Feb 14, Colombo: The International Monetary Fund (IMF) said that Sri Lanka's tax revenues is among the lowest in the region and advised the authorities to broaden the tax revenue base and to adjust the rate structure to put Ceylon Electricity Board and Ceylon Petroleum Corporation, the two state institutions running at a loss, on a sustainable footing to boost economic growth.
The global lender pointed out that Sri Lanka's tax revenues have fallen to below 11.5 percent of GDP, reflecting slowing activity, falling imports, exemptions and issues with tax administration and suggested the authorities to take measures broaden the revenue base and strengthen administration to support fiscal consolidation.
Relying too much on reductions in spending, especially capital spending, would have the potential to undermine medium-run growth, the IMF said.
Issuing a statement Wednesday at the conclusion of an IMF staff mission to Colombo led by John Nelmes from January 30 - February 13 to conduct discussions for the Article IV consultation, the IMF said it discussed possible financial support for Sri Lanka's economic reform agenda under an Extended Fund Facility.
The mission had met with government and Central Bank officials, as well as representatives of civil society and the private sector.
The mission said it discussed with the authorities the possibility of a new IMF program designed to build on Sri Lanka's achievements under the SBA.
Although productive discussions took place on a number of issues, including further fiscal and related reforms that would consolidate and extend these achievements, Sri Lankan authorities while agreeing on the broad thrust of reforms, had noted that they already had plans which they would undertake at the appropriate time.
The mission commended Sri Lanka's progress on a number of economic fronts over the past few years.
It noted Sri Lanka's robust economic growth, decline in inflation to single digits, fiscal and external consolidation, narrowed trade deficit, and the successful completion of US$ 2.6 billion Standby Arrangement approved in July 2009.
The mission observed the continuing down trend in external demand due to the weak global economic recovery hampering Sri Lanka's exports and the temporary setbacks in the agriculture sector brought about by the prolonged drought last year.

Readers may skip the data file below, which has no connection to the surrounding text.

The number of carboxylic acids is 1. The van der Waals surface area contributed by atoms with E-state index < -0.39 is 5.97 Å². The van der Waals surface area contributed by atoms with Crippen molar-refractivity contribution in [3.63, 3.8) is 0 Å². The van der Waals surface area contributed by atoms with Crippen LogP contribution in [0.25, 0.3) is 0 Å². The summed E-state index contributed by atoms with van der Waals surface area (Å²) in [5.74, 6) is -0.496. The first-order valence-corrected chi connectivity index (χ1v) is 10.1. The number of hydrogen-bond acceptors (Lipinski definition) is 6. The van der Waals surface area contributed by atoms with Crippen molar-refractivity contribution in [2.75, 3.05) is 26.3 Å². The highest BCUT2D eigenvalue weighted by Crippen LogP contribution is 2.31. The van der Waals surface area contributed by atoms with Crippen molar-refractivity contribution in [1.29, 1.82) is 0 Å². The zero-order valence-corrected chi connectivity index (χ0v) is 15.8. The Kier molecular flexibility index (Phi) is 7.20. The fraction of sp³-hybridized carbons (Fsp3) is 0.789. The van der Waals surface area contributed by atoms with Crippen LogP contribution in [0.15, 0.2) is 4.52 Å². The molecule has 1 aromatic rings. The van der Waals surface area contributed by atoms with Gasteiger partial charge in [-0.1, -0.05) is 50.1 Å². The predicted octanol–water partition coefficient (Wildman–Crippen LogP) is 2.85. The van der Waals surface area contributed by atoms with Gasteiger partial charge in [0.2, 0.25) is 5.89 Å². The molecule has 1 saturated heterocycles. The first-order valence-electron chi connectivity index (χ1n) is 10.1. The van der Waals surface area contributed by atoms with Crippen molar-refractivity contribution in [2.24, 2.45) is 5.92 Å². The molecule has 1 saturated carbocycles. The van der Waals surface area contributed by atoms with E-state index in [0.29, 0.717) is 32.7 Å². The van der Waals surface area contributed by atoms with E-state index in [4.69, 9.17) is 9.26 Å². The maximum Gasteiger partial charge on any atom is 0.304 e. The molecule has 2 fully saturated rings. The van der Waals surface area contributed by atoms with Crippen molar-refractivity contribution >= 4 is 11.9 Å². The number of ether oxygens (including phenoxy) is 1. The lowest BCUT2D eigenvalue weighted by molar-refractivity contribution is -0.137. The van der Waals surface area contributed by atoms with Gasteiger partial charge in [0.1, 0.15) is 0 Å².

"As a consequence, real GDP growth is estimated to have slowed to 6 percent last year, and inflation rose to upper single digits," the mission pointed out. The IMF expects the GDP growth to increase to around 6.25 percent this year.
The mission said it agreed with Sri Lankan authorities that lowering inflation to mid-single digits in coming years would bolster macroeconomic stability. This, along with structural reforms to enhance productivity and competitiveness, would support robust growth over the medium term, it projected.
The mission had also discussed the financial performances of the Ceylon Electricity Board and Ceylon Petroleum Corporation, the two state institutions adversely affected by last year's drought, and emphasized the need to move toward cost recovery pricing to place them on a sustainable footing.
Sri Lanka Tuesday announced that it would not pursue an IMF loan since the country's gross reserves have now increased to US$ 7 billion and additional support to increase gross reserves is not needed.
The Sri Lankan authorities had expressed their interest only in a future IMF support to finance the budget to achieve government target of 5.8 percent of GDP fiscal deficit in 2013 and below 5 percent in years ahead.
The Mission has indicated to the authorities that it is not in a position to consider any direct or indirect budget support to Sri Lanka, since the current improved state of the country does not warrant unconventional and exceptional financial support.
The mission said it will stay in close touch with the authorities and continue the close partnership between Sri Lanka and the IMF.